“When he gets to the second week and things slow down a little bit on the grass, you would have to say, okay, the chances are getting better. If there was an opportunity for him to go deep, it’s definitely this year, there’s no question.”

McEnroe also believed Djokovic, the three-time champion at Wimbledon, is headed in the right direction following an indifferent run of form. “He said his elbow is not bothering him. We hope he can win more majors. He seems to have had a level of fitness that we’ve seen over the course of the last five or six years. That’s been a work in progress.”

The uncompromising domination of Federer and Nadal, followed by Djokovic and Andy Murray, often points fingers at the inability of the next generation to step up. McEnroe spoke about it in his inimitable style. “That’s a tremendous question that we don’t really know the answer to,” he said.

”We keep waiting for the people to step up. Dimitrov hasn’t seemed to have done it. Milos (Raonic) has been deep. Is Zverev going to step up? Coric? Who is it going to be? (Nick) Kyrgios had the opportunity. He doesn’t seem to have taken advantage of it. Jack Sock broke into the top 10, but he’s had a poor year. You don’t see anyone just grabbing it. Credit to the guys, the greats, the all-time greats. In a way, they’re just taking it to these guys, just notching up one after the other.”

Great rivalries

The women’s tennis has had its own challenges. Barring Serena Williams, the current set has not shown the consistency which has been the hallmark of past champions. Evert, who enjoyed an incredible rivalry with Martina Navratilova, said getting that kind of depth is becoming so tough now. “We had, like, seven or eight different Grand Slam winners, but nobody could consistently be the champion, like the past champions people mentioned, John, Jimmy, Martina, Steffi. They win eight, nine tournaments a year. You see that on the men’s, on the women’s. Might be that the depth is so tough now. I think we’re waiting for a woman as well as a man to step up,” she said.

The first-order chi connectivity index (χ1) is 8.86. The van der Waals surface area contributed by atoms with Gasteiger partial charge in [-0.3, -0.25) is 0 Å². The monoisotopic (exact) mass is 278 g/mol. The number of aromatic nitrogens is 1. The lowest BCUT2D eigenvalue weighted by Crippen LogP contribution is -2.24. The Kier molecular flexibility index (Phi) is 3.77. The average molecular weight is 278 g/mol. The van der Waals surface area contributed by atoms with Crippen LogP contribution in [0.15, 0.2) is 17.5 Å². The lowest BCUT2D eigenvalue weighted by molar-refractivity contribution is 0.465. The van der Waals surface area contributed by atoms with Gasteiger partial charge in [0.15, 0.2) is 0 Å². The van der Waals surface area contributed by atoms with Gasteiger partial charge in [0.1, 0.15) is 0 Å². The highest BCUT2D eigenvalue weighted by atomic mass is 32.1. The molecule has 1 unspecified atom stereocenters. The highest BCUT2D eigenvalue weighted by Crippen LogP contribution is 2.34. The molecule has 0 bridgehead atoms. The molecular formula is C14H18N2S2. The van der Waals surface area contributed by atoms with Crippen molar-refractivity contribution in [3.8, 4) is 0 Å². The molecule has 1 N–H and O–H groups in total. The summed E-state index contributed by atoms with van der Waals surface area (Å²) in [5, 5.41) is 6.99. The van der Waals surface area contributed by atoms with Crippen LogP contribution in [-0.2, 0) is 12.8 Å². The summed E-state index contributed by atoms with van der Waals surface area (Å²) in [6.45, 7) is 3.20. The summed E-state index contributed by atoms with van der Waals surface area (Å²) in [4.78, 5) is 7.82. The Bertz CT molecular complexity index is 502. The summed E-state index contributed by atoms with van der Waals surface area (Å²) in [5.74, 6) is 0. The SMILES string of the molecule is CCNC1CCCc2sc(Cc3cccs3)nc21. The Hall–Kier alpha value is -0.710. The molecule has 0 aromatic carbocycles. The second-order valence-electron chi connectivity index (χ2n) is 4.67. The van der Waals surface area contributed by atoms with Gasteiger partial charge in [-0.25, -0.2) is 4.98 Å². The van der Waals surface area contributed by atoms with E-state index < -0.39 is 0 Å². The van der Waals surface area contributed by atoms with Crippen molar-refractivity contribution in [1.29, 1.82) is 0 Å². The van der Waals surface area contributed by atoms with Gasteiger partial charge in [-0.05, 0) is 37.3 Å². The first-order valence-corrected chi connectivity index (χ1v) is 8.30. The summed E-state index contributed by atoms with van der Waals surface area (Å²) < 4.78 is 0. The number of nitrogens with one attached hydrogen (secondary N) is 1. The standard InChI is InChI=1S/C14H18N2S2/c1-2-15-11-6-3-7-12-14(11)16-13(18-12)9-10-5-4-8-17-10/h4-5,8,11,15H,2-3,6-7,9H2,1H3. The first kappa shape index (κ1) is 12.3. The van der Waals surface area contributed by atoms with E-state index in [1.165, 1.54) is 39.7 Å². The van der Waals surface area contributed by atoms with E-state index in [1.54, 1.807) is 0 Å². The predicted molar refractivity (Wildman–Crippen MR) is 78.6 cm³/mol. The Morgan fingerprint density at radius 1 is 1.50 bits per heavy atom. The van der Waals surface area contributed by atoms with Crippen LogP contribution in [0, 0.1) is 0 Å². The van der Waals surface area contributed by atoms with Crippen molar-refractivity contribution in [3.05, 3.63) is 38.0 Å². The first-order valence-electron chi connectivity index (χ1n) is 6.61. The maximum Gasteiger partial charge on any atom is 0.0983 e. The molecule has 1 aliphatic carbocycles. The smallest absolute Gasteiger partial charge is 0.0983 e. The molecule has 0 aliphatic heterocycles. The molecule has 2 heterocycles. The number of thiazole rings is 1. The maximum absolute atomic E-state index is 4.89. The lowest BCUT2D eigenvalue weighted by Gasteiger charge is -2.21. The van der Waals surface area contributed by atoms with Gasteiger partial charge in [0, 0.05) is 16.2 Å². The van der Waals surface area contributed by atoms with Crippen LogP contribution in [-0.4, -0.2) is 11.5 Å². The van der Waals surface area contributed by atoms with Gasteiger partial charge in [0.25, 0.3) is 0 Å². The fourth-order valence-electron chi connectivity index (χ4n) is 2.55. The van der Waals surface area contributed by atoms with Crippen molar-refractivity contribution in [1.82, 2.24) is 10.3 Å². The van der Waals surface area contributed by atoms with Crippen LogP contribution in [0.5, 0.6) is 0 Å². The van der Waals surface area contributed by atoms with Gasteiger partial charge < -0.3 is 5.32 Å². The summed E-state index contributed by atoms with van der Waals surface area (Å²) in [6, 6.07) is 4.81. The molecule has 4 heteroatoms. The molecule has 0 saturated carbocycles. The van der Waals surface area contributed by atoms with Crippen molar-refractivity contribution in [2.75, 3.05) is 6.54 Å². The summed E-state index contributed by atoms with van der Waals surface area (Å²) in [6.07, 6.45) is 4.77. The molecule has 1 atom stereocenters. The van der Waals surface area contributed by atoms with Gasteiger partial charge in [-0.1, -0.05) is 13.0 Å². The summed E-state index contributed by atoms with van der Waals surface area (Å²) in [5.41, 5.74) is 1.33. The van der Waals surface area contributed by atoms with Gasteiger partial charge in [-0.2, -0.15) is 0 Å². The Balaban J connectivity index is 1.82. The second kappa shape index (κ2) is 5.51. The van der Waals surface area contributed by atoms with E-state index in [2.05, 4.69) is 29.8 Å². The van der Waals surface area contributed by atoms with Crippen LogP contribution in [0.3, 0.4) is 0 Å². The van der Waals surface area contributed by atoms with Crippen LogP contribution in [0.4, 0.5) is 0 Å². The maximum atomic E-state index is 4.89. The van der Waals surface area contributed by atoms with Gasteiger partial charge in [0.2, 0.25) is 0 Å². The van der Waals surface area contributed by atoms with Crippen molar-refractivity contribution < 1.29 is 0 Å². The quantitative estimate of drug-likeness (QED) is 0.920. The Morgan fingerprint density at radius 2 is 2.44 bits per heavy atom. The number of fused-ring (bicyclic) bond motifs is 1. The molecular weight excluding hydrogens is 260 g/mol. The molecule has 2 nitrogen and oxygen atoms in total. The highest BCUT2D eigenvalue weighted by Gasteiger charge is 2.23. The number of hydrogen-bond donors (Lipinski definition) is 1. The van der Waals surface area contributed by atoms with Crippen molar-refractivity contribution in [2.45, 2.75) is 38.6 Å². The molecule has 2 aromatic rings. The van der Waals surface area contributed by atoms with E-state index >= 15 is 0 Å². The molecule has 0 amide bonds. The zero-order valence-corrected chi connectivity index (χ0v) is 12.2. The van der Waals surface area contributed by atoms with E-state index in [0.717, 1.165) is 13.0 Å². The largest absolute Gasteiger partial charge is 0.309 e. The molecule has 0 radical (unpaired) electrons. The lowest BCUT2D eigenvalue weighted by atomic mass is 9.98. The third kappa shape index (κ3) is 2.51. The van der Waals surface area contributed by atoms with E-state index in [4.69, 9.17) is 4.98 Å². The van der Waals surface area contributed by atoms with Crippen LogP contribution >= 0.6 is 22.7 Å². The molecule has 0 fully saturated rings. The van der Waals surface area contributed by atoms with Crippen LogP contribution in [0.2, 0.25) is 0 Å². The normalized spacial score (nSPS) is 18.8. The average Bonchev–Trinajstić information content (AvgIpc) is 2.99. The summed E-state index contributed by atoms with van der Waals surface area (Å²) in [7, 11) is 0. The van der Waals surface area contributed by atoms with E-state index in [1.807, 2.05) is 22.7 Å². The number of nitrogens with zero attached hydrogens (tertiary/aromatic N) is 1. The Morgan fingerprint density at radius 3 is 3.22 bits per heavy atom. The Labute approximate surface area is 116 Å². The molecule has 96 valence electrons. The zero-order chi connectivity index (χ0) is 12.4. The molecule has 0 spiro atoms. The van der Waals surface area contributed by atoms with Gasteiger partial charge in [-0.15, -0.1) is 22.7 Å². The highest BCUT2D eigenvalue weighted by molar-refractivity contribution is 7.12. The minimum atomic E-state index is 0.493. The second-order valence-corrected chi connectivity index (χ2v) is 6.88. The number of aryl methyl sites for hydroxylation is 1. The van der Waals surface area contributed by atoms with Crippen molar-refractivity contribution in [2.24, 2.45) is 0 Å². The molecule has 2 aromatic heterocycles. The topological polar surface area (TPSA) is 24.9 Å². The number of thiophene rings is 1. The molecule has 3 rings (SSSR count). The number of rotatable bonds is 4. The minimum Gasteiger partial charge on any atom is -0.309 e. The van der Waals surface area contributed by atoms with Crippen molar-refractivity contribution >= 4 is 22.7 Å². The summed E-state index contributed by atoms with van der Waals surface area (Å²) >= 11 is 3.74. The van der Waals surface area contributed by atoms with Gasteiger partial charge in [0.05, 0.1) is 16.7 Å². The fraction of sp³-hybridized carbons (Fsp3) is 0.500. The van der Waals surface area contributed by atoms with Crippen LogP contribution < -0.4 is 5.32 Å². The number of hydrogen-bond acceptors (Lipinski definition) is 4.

Asked if it is good for the game to have a pecking order, Evert said: “People are going to enjoy tennis no matter what’s going on. If there’s a dominant No 1 player like Serena, people are going to be interested in seeing if she can keep it up. If there’s just an abundance of talent, but it’s very unpredictable at the top, there are 10 women that can win a Grand Slam, people are going to still watch it because they’re going to wonder who is going to pull out winning a Grand Slam. It’s still wonderful to watch.”

McEnroe, however, was more direct.

“In a one-on-one sport, it’s critical to have great rivalries. I think that helps quite a bit. Obviously, when Roger and Rafa are winning all these majors, that sparks more interest. You need that, I think.”

Speaking about Serena’s chances at Wimbledon, Evert said: “It’s going to be easier for her on the grass than it was on the clay, where she had to really grind it out. I would say with Serena, thinking about this, what chance do I give her to win the tournament, I give her as much chance as anybody else because the field is completely open. I don’t even know who the favourite is. I don’t know if the favourite is Halep, Muguruza or Kvitova or Serena? I give all those women the exact same chance to win this tournament.”